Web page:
8/4/20 – A typical day in the life of a Sawbill crewmember during the first week of August is pretty darn full. Not to brag, but we really do have the best, hardest working, crew. They are dedicated to not only their individual tasks each day but to the greater Sawbill community. This year, sanitizing and cleaning gear as it is returned is taking at least twice as much labor as a normal year. It is a testament to the character of these folks that instead of caving under the pressure of what we fondly call “gear mountain” they choose instead to turn the music up and have a gear cleaning and processing party on the back deck. Everyone is pitching in above and beyond to keep Sawbill running smoothly.
The fact that we are able to be open at all this year, and provide access to the BWCA in a safe manner, is a direct result of the dedication and hard work of the Sawbill crew. We truly couldn’t do it without them.
I’m continuously impressed too by the crew’s capacity for compassion for each other and their ability to seize the beautiful moments as they present themselves. Mike snapped the above picture at the Sawbill landing a few nights ago, what better way to cap off another day living on the edge of the Wilderness?
We hope you are able to find beauty in your everyday. And if you are visiting Sawbill, give the crew a thumbs up and socially distant high-five. They deserve it.
7/20/2020 Last week Sawyer, Nora, Ema and I went on a four day trip in the great BWCA. We entered at Kawishiwi slightly after 10 am for what would be the longest day of our trip.
With fresh arms and high spirits, we paddled our way to Koma in great time and stopped to eat lunch at a quaint site on the north side. After our delicious snack and much needed rest time, we made the quick paddle to Malberg where we stopped again to marvel the gorgeous rapids that run alongside the 24 rod portage. It’s places like this that remind me how incredible lucky I am to live with this in my backyard. We continued down the river into Fishdance where we made a slight detour to see the pictographs before our last portage of the day. (Click here for a past post about the pictographs) After 10 hours of Paddling we settled on the first site as home for the night. We ate dinner and watched the sun slowly drop behind the tree line before we all quickly slipped into a deep sleep.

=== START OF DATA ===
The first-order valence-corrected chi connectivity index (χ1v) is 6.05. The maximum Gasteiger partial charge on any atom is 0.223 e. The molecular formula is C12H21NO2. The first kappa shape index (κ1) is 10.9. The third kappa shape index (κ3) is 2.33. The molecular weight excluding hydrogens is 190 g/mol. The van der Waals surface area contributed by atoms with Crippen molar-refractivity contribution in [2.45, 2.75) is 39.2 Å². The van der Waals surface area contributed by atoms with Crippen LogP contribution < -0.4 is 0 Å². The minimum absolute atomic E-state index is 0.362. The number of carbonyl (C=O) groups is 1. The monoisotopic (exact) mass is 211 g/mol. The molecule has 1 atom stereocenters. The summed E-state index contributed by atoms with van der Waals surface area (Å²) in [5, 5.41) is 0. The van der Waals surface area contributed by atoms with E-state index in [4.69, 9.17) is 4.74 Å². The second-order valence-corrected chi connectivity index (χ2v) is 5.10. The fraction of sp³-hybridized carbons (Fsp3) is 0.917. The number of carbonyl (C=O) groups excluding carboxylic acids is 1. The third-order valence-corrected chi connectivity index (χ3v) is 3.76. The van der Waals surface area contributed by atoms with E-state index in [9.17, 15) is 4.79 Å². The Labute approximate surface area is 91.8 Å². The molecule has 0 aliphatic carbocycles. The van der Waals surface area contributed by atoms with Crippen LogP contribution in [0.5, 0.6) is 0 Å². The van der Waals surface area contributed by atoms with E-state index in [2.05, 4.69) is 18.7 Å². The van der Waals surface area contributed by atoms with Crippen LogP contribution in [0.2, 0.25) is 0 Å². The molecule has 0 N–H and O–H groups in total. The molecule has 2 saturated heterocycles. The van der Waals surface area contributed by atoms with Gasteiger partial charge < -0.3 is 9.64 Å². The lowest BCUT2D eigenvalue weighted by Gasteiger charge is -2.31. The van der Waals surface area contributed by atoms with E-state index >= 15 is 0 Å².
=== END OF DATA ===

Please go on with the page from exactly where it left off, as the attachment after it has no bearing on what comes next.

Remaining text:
We woke up later than expected and took our time eating breakfast and breaking down the site so we didn’t get on the water till about 10 again. We had hoped to paddle east to get as close to Little Saganaga for the night as possible, but we only made it to Shepo where a storm delayed us again. With roaring wind and some booming thunder, it forced us to bunker down under our tarp on the portage while we ate our bean and cheese tortillas. It quickly became apparent that we would not make it as far east as we had hoped so we collectively decided it would be a much better decision to change our route entirely and go south to Addams lake. We waited for the storm to die down before paddling through Shepo, Sagus, Roe, Cap, Boulder, and finally, Adams. We originally hoped to stay on the island site but after discovering it was occupied, we decided to take the site just to the east. The site is set back a bit on top of a sloping cliff. A stunning elevated view of the lake, a rock slab table near the fireplace, and a perfect rock to swim from greeted us and we made quick use of them all. We set up camp while taking turns swimming in the warm waves. We feasted on Pad Thai and Creme Brûlée with our feet dangling over the edge of the rock while watching the sunset again. We sat around the fire until the mosquito became unbearable before retiring for the night.